UPDATE, March 1, 9:20 a.m.: The purchase price for all four magazines was $6.5 million, according to an SEC filing. If that sounds low, it is; consider that in 2000, Los Angeles Magazine alone sold to Emmis for $30 million.

New owners took over Los Angeles Magazine today and quickly laid off more than a half-dozen staffers — all of them women, according to information obtained by the Weekly. A member of the editorial staff who did not want to be named said the layoffs included the publisher, the editor-in-chief, the head of digital strategy and the copy chief.

Outgoing editor-in-chief Mary Melton tweeted, “After a 16+ year run, seven of those as editor-in-chief, this is my last day with @LAmag.” Melton also was the editorial director for the publication's parent company, Emmis, a media corporation with radio roots that announced last year it would sell Los Angeles and almost all of its well-regarded print titles to focus on the airwaves. Last fall Emmis' Texas Monthly sold for a reported $25 million.

An Emmis press release today announced that Atlanta, Cincinnati, Orange Coast and Los Angeles magazines have been sold to Hour Media Group LLC and that Emmis would hold onto its hometown magazine, Indianapolis Monthly. Emmis chairman-CEO Jeff Smulyan called the decision to sell those titles “difficult.”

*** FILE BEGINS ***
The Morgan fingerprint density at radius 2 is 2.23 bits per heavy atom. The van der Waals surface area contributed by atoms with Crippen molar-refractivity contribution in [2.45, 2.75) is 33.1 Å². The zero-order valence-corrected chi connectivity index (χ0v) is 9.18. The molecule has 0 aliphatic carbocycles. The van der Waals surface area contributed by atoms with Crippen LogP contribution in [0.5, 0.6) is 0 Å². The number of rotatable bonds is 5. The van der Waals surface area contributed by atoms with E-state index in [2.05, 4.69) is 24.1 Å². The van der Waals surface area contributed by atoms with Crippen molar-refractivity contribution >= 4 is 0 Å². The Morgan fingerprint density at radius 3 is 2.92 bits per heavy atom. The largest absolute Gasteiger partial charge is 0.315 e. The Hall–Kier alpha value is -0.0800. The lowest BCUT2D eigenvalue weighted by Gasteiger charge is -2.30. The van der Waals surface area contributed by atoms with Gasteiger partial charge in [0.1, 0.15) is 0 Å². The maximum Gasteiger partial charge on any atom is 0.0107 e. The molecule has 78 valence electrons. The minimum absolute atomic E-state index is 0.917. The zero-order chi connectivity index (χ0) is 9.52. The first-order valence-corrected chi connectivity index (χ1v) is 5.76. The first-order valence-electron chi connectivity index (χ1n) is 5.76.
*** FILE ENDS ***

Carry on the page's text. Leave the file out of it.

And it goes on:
Los Angeles' staff found out about the sale and the layoffs today, a source said. People were shocked and unsure what direction L.A.'s premier city magazine would take. Meeting with staffers, representatives of the new owners indicated that they did not want to see the publication, known for its food writing and long-form profiles, change course. The new ownership publishes five magazines including Hour Detroit and Detroit Home.

The source said losing Melton was unsettling for many on the editorial staff. The announcement was made on the day that Emmis closed its fiscal year, according to the source. A staff meeting was scheduled for morning.

Melton tweeted that she got her start in journalism when she worked with then–L.A. Weekly editor Kit Rachlis in 1990; she began her career as an intern here. He “championed me ever since,” she wrote. Rachlis, now an editor at California Sunday Magazine, edited Los Angeles during its financial glory days in the '00s, when it boasted contributions from J.R. Moehringer, Jesse Katz and Amy Wallace, the publication's editor-at-large, who tweeted tonight, “Today will be my last at @LAmag.”

Melton praised her staff and noted some of the recognition it earned over the years, including James Beard Awards for its food coverage.

LA Weekly